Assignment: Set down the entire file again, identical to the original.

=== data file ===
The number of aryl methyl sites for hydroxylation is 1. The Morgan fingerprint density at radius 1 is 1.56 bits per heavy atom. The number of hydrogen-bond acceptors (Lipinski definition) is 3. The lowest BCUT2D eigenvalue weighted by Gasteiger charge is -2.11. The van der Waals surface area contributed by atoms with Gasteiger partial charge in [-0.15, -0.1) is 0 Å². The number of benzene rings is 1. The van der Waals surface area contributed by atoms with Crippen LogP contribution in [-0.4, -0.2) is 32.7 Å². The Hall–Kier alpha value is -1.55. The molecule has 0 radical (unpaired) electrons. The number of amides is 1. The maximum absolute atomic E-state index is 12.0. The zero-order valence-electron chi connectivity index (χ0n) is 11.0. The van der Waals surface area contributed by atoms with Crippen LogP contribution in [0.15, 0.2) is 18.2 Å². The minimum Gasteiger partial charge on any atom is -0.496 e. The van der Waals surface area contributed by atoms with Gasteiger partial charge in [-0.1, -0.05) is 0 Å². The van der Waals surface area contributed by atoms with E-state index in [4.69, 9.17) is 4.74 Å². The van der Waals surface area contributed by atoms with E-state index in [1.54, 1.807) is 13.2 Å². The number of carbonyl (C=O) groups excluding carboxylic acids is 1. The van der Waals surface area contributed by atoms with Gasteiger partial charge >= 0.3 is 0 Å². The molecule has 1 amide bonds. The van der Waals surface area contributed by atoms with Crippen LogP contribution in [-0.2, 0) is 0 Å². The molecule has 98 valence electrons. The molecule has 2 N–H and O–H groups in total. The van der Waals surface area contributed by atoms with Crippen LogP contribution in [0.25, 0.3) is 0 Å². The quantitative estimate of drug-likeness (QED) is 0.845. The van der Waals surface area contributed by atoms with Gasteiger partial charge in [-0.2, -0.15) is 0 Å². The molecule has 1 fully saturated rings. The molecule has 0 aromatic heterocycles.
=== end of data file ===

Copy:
The number of aryl methyl sites for hydroxylation is 1. The Morgan fingerprint density at radius 1 is 1.56 bits per heavy atom. The number of hydrogen-bond acceptors (Lipinski definition) is 3. The lowest BCUT2D eigenvalue weighted by Gasteiger charge is -2.11. The van der Waals surface area contributed by atoms with Gasteiger partial charge in [-0.15, -0.1) is 0 Å². The number of benzene rings is 1. The van der Waals surface area contributed by atoms with Crippen LogP contribution in [-0.4, -0.2) is 32.7 Å². The Hall–Kier alpha value is -1.55. The molecule has 0 radical (unpaired) electrons. The number of amides is 1. The maximum absolute atomic E-state index is 12.0. The zero-order valence-electron chi connectivity index (χ0n) is 11.0. The van der Waals surface area contributed by atoms with Crippen LogP contribution in [0.15, 0.2) is 18.2 Å². The minimum Gasteiger partial charge on any atom is -0.496 e. The van der Waals surface area contributed by atoms with Gasteiger partial charge in [-0.1, -0.05) is 0 Å². The van der Waals surface area contributed by atoms with E-state index in [4.69, 9.17) is 4.74 Å². The van der Waals surface area contributed by atoms with E-state index in [1.54, 1.807) is 13.2 Å². The number of carbonyl (C=O) groups excluding carboxylic acids is 1. The van der Waals surface area contributed by atoms with Gasteiger partial charge >= 0.3 is 0 Å². The molecule has 1 amide bonds. The van der Waals surface area contributed by atoms with Crippen LogP contribution in [-0.2, 0) is 0 Å². The molecule has 98 valence electrons. The molecule has 2 N–H and O–H groups in total. The van der Waals surface area contributed by atoms with Crippen LogP contribution in [0.25, 0.3) is 0 Å². The quantitative estimate of drug-likeness (QED) is 0.845. The van der Waals surface area contributed by atoms with Gasteiger partial charge in [-0.2, -0.15) is 0 Å². The molecule has 1 fully saturated rings. The molecule has 0 aromatic heterocycles.